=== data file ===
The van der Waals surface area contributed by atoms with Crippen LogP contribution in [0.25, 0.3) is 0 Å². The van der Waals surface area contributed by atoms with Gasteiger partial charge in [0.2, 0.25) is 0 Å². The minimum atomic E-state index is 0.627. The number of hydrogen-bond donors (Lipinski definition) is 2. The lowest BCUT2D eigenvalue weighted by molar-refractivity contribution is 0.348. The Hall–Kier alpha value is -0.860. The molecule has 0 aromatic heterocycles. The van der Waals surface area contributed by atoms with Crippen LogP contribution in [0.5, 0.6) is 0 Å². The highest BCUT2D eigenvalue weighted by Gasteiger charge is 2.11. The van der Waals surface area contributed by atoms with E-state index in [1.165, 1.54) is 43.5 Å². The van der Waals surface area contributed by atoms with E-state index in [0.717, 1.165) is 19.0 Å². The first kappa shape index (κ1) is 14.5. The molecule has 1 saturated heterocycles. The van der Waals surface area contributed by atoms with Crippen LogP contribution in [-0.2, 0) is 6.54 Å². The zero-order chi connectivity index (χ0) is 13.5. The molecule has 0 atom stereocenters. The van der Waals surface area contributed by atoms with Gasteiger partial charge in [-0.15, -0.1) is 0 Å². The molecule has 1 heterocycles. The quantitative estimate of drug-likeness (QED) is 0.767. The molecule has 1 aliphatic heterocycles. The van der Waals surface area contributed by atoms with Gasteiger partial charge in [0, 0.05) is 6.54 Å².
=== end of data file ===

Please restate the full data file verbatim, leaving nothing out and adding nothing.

The van der Waals surface area contributed by atoms with Crippen LogP contribution in [0.25, 0.3) is 0 Å². The van der Waals surface area contributed by atoms with Gasteiger partial charge in [0.2, 0.25) is 0 Å². The minimum atomic E-state index is 0.627. The number of hydrogen-bond donors (Lipinski definition) is 2. The lowest BCUT2D eigenvalue weighted by molar-refractivity contribution is 0.348. The Hall–Kier alpha value is -0.860. The molecule has 0 aromatic heterocycles. The van der Waals surface area contributed by atoms with Crippen LogP contribution in [0.5, 0.6) is 0 Å². The highest BCUT2D eigenvalue weighted by Gasteiger charge is 2.11. The van der Waals surface area contributed by atoms with E-state index in [1.165, 1.54) is 43.5 Å². The van der Waals surface area contributed by atoms with E-state index in [0.717, 1.165) is 19.0 Å². The first kappa shape index (κ1) is 14.5. The molecule has 1 saturated heterocycles. The van der Waals surface area contributed by atoms with Crippen LogP contribution in [-0.2, 0) is 6.54 Å². The zero-order chi connectivity index (χ0) is 13.5. The molecule has 0 atom stereocenters. The van der Waals surface area contributed by atoms with Gasteiger partial charge in [-0.15, -0.1) is 0 Å². The molecule has 1 heterocycles. The quantitative estimate of drug-likeness (QED) is 0.767. The molecule has 1 aliphatic heterocycles. The van der Waals surface area contributed by atoms with Gasteiger partial charge in [0, 0.05) is 6.54 Å².